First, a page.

- Explore more great deals on thousands of titles in our Deals in Books store.
Enter your mobile number or email address below and we'll send you a link to download the free Kindle App. Then you can start reading Kindle books on your smartphone, tablet, or computer - no Kindle device required.
To get the free app, enter your mobile phone number.
Drinking from the Fire Hose: Making Smarter Decisions Without Drowning in Information (Portfolio) Hardcover – Bargain Price, September 1, 2011
Frequently bought together
Customers who bought this item also bought
Special offers and product promotions
About the Author
Christopher Frank is a vice president at American Express, where he is responsible for advertising, brand, and business - to - business research. Prior to joining American Express, he spent ten years at Microsoft as a senior director in market research. He is a recipient of the Wall Street Journal Achievement Award.
Paul Magnone is a vice president of business development and alliances at Openet, a global telecommunications software and consulting firm. For twenty-one years, he was previously a senior executive at IBM, where he started and grew four consulting businesses. Both authors live outside New York City.
Top customer reviews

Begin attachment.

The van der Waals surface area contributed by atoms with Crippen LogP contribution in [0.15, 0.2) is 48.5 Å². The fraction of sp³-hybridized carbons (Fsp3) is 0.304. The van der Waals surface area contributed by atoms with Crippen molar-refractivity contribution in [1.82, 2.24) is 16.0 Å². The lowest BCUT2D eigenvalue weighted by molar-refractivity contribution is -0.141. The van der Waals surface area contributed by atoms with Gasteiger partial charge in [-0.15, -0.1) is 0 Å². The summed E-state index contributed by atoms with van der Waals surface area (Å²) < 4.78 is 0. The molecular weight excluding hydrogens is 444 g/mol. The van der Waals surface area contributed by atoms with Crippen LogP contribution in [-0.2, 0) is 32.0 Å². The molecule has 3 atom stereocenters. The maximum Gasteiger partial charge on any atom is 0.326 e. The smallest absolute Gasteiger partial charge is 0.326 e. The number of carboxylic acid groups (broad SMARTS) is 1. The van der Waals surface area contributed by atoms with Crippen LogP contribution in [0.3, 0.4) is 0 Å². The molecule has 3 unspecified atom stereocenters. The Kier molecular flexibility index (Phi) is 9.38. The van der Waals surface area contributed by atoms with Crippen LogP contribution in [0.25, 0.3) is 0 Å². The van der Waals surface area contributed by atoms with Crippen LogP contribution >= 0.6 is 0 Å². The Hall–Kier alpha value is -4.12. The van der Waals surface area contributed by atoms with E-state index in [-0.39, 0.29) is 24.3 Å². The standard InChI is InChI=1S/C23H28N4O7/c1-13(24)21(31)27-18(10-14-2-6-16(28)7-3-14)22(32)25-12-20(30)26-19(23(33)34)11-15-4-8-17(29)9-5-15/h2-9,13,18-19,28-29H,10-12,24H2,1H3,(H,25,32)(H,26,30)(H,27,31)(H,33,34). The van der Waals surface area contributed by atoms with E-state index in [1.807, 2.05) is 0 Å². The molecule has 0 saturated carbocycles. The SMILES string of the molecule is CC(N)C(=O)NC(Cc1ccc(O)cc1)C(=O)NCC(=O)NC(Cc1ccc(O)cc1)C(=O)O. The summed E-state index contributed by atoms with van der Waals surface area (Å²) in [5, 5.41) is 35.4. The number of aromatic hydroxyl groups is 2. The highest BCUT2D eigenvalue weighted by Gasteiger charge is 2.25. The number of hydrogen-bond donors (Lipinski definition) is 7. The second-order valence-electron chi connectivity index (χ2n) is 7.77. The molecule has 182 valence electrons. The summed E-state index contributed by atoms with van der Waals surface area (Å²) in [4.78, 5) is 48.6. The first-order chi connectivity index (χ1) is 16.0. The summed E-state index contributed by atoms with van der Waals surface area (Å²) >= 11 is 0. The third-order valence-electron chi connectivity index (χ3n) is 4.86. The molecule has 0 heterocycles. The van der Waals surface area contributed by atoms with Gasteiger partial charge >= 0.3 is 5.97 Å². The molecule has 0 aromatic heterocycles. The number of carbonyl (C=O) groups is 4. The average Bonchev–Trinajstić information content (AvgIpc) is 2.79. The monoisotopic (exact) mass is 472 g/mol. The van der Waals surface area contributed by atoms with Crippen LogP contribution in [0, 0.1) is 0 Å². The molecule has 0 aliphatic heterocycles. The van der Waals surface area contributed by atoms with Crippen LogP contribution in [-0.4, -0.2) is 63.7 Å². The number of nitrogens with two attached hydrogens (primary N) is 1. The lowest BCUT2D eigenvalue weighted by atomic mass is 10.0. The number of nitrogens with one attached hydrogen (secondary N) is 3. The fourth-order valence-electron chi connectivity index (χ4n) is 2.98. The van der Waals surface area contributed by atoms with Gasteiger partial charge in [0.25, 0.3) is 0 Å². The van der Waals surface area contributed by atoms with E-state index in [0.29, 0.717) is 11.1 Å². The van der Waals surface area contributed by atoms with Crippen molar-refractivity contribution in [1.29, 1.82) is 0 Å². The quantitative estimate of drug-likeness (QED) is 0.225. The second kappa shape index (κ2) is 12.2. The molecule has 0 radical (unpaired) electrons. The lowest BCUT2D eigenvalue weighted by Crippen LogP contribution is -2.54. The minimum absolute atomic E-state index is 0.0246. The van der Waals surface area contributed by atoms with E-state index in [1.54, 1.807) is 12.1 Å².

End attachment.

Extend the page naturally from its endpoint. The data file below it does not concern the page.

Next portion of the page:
There was a problem filtering reviews right now. Please try again later.
"Fire Hose" asks researchers and decision makers to step back and siphon the jet stream of data most of us have at our fingertips, and to be parsimonious about which insights we bring to the decision makers we support to help them act confidently. One of my favorite sections was the description of the Customer Impact Assessment (CIA). I've seen versions of this standard used at most great companies with outstanding market research/consumer insights teams. It's a great reminder of questions we should always be asking ourselves as researchers whenever we frame up recommendations.
I've read some of Fire Hoses' predecessors in this "making sense of a data-driven world" genre. "Fire Hose" goes beyond the field, providing an important contrast to books like Ian Ayers' "Super Crunchers" and Stephen Baker's "The Numerati," books whose fascination with the amount of data obscure the importance of analysis in real world application. While these books do fabulous jobs of describing the possible, Frank and Magnone do an equally great job prescribing what is practical. If Ayers' and Baker's approach is the excitable young resident eager to make the most exotic diagnoses; Fire Hoses' is your trusted primary care doctor who gets your diagnosis right because he understands the science of what ails you, and because he's treated the ailment before.
Who is this book for? My guess is that most of the concepts in "Fire Hose" will feel familiar everyone in marketing, marketing research, strategy or consulting. But that few or none of us practice all of the concepts as thoroughly and habitually as we should. For me personally (as a market researcher), I learned a number of new tricks. But at least equally important, I was reminded of some key "rules" that are very familiar, but that I don't follow as religiously as I should. The book has left me energized and re-committed to nailing some of the fundamentals that can separate very good research from great research.